OHSU

Pilot Project Abstract - Vu, Tania, PhD

Vu, Tania, PhD, Assistant Professor, Dept. of Biomedical Engineering, OHSU

“Functional, high-contrast nanoparticle probes for magnetic resonance imaging of lung tumors”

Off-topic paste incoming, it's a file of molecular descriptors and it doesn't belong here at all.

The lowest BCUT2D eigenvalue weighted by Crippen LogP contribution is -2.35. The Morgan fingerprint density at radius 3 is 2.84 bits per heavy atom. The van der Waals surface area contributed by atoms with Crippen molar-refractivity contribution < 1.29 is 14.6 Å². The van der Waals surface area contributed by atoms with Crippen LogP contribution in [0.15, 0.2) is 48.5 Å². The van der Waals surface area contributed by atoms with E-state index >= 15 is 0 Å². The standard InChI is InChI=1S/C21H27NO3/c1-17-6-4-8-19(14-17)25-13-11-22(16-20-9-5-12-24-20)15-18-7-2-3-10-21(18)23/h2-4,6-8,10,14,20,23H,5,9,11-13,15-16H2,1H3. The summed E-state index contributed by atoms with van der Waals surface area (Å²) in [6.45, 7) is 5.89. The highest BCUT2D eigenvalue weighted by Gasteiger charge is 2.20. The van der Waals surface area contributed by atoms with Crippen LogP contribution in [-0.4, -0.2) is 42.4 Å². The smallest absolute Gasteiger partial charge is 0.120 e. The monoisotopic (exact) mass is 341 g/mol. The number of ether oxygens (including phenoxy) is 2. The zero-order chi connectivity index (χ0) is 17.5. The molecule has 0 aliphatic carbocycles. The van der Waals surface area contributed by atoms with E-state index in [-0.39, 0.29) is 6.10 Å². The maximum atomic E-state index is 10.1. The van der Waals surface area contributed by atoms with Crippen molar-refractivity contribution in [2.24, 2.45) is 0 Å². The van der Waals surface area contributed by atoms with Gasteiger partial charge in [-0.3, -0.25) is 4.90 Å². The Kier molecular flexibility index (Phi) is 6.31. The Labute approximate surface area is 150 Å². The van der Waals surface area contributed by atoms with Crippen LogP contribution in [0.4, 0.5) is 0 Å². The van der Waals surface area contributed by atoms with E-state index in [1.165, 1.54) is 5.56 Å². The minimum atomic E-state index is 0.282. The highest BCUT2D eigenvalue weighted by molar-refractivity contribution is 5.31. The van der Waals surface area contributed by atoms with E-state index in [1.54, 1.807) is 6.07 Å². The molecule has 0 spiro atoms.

The Center for Disease Control (CDC) ranks lung cancer among the three leading causes of cancer mortality in the United States alone. Imaging technologies such as CT, MRI, and PET provide the cornerstone for diagnosis and therapeutic treatment and hold great promise. However, these advanced imaging approaches rely on anatomic rather than quantitative, functional-based agents to image tissue. Currently, it is not possible to accurately stage disease (e.g. when metastases progress without anatomic change) and to clearly differentiate between tumor or non tumor tissues. As a result, the prognosis for those with lung cancer remains poor (15% survival at 5 years, 45-70% recurrence rates in stage I and II). The long-term goal of this project is to develop a functional, high-contrast magnetic resonance imaging (MRI) probe for cell-specific imaging and targeting of lung tumors. We propose to synthesize and test a multi-functional nanoparticle probe consisting of a quantum dot (QD) carrier platform to which anti-epidermal growth factor receptor (anti-EGFR) antibody (Ab) and gadolinium (Gd) chelates are bound (QD- anti-EGFR Ab-Gd). The QD is nanoparticle with small size (~15 nm) that will allow its facile entry to tissue targets. Moreover, the QD nanoparticle has intrinsic fluorescence that will allow quantitative, post-histological evaluation of QD probe-EGF receptor (EGFR) targeting and correlation to MRI signal in the same cell samples. Finally, conjugation of multiple Gd chelates to each QD will provide a high positive contrast signal - as opposed to iron oxide-based nanoparticles which are problematic in lung tumor imaging since they cannot be differentiated from normal lung tissue due to the appearance of a dark signal on MRI images.